I was very lucky recently to be invited by the Palau Visitors Authority to visit the Micronesian Island of Palau, from the 29th of May to the 1st of June. The invitation was part of an initiative to encourage bird-watching tours to visit the islands.
A full programme was laid out for me, and I was kept busy during my short 3-day stay. Palau is an archipelago of over 500 islands in the Western Pacific Ocean. Koror is the commercial centre, where most of the hotels are situated. The capital Ngerulmud is situated on the main island, Babeldaob. The main attractions for tourists are the pristine beaches, sea and scuba-diving.
On our first morning, we visited Long Island Park, where we had fantastic looks at Blue-faced Parrotfinches, the endemic Palau Flycatcher, Micronesian Starling and the beautifully-marked Palau Fruit Dove. Then we took a boat to the stunning Rock Islands, a major attraction for divers, with its crystal clear waters and excellent coral reefs. Our journey across to the island was livened by Black-naped and Bridled Terns, and the odd Tropical Shearwater.
We landed on the golden sandy beach of Ulong Island, shrouded in shady trees and picnic tables. The trail here was very productive, and soon we were watching Micronesian Megapode, the stunning White-throated Ground Dove, delightful Palau Fantails and the strange Morningbird. A visit to the nearby island of Urkathapel was also excellent for birding, with flocks of Grey White-eyes and the scarce Palau Cicadabird showing after a bit of a runaround. After a long search, we found a trio of the large Giant White-eye – an oddity for white-eyes, with its large bill and nuthatch-like feeding habits. A visit at night to Long Island Park gave us a calling Palau Owl, albeit tricky to see.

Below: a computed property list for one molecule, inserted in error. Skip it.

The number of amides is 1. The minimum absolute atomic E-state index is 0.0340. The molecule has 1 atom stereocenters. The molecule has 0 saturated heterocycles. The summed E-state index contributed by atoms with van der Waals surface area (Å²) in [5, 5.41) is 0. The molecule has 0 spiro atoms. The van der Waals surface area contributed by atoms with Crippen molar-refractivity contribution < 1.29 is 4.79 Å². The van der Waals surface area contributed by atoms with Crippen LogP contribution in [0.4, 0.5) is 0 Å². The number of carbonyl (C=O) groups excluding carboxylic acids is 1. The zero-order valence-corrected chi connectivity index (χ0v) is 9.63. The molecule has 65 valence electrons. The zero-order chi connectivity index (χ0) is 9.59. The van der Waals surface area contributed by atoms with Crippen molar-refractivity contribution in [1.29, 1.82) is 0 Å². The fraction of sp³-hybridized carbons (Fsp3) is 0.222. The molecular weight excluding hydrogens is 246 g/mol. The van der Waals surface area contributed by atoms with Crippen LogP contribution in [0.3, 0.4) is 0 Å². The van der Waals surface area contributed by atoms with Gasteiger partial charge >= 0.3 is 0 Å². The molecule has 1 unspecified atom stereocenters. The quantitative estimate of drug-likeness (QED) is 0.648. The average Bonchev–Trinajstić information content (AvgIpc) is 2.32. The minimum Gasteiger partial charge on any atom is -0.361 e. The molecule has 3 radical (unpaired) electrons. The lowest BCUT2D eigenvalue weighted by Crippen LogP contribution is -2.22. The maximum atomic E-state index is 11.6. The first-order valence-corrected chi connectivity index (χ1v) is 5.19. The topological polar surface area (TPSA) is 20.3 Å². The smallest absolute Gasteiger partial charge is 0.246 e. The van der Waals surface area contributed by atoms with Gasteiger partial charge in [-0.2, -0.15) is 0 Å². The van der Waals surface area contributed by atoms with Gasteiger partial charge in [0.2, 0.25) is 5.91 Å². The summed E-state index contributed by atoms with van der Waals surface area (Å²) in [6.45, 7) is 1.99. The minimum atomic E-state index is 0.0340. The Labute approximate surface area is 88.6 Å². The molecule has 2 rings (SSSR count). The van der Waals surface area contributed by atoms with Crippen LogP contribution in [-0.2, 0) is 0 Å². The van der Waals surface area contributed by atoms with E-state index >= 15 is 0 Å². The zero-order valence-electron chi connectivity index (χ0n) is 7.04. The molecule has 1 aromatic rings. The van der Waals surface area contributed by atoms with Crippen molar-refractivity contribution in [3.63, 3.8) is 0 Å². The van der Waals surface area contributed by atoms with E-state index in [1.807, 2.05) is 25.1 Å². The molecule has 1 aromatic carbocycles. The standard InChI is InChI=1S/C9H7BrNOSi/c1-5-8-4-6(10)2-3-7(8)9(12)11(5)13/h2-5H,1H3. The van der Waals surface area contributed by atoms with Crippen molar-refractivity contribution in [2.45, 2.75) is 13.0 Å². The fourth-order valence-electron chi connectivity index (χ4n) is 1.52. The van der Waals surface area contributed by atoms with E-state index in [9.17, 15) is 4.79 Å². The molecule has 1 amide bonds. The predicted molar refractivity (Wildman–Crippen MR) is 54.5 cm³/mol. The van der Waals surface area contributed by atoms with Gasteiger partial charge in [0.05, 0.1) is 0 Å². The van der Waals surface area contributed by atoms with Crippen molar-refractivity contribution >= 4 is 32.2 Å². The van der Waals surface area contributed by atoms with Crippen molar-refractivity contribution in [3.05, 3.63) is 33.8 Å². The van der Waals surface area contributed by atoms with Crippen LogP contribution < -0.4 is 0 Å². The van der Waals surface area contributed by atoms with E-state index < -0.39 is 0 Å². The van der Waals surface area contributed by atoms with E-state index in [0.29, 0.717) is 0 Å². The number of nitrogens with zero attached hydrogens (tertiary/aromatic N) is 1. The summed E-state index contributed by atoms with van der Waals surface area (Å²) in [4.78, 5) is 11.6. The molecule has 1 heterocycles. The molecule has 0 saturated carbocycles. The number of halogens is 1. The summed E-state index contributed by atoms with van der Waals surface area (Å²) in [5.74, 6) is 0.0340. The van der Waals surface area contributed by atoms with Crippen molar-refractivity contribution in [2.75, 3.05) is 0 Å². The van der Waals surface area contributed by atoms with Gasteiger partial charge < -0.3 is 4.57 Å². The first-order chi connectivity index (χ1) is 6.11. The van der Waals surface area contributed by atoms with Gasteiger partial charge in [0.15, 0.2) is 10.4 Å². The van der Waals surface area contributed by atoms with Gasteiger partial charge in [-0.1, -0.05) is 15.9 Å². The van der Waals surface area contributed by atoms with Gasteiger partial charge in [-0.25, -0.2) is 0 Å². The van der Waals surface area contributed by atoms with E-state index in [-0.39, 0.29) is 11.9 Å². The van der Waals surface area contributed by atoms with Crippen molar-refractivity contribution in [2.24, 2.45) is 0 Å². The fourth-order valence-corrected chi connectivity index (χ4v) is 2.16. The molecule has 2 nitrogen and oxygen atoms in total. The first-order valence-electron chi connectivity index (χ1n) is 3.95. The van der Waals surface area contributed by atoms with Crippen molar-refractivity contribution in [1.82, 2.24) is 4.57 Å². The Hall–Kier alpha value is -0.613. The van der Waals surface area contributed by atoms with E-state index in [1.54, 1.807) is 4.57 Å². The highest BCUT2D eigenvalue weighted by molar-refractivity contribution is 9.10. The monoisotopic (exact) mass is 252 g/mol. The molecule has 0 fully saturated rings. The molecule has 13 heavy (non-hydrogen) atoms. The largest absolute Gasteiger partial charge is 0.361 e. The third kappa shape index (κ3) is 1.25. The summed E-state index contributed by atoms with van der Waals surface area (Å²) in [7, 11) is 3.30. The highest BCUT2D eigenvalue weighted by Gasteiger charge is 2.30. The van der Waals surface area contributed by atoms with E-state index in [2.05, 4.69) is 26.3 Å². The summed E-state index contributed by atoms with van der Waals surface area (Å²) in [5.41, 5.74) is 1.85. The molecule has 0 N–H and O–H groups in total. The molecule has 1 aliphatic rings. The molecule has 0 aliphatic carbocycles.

The following morning, we headed inland to the Ngardok Lake Reserve, where a walk through the forest produced all the endemics seen the day before, as well as Yellow Bittern and White-browed Crake. A bonus came in the form of several Nicobar Pigeons flying over and the huge Palau Flying Fox. A nearby pristine forest reserve with very large trees gave us Pacific Imperial Pigeons; while Common Noddies, White-tailed Tropicbirds and White Terns were constantly in view. On our journey back, we scored with excellent looks at Palau Kingfisher. A visit to the water purification ponds in the afternoon yielded Common Greenshank, Pacific Reef, Intermediate and Little Egrets, Chestnut Munia and a lone Whiskered Tern. Later, a fabulous last meal was had at our hotel.
Unfortunately, my short but rewarding visit to these wonderful islands had to come to an end. I am very grateful to the Palau Tourism Authority for their generous hospitality and very helpful staff. I look forward to future tours in Palau; and this island will be part of our upcoming Micronesian Tour, which will include Palau, Yap, Rota, Saipan, Chuuk and Pohnpei.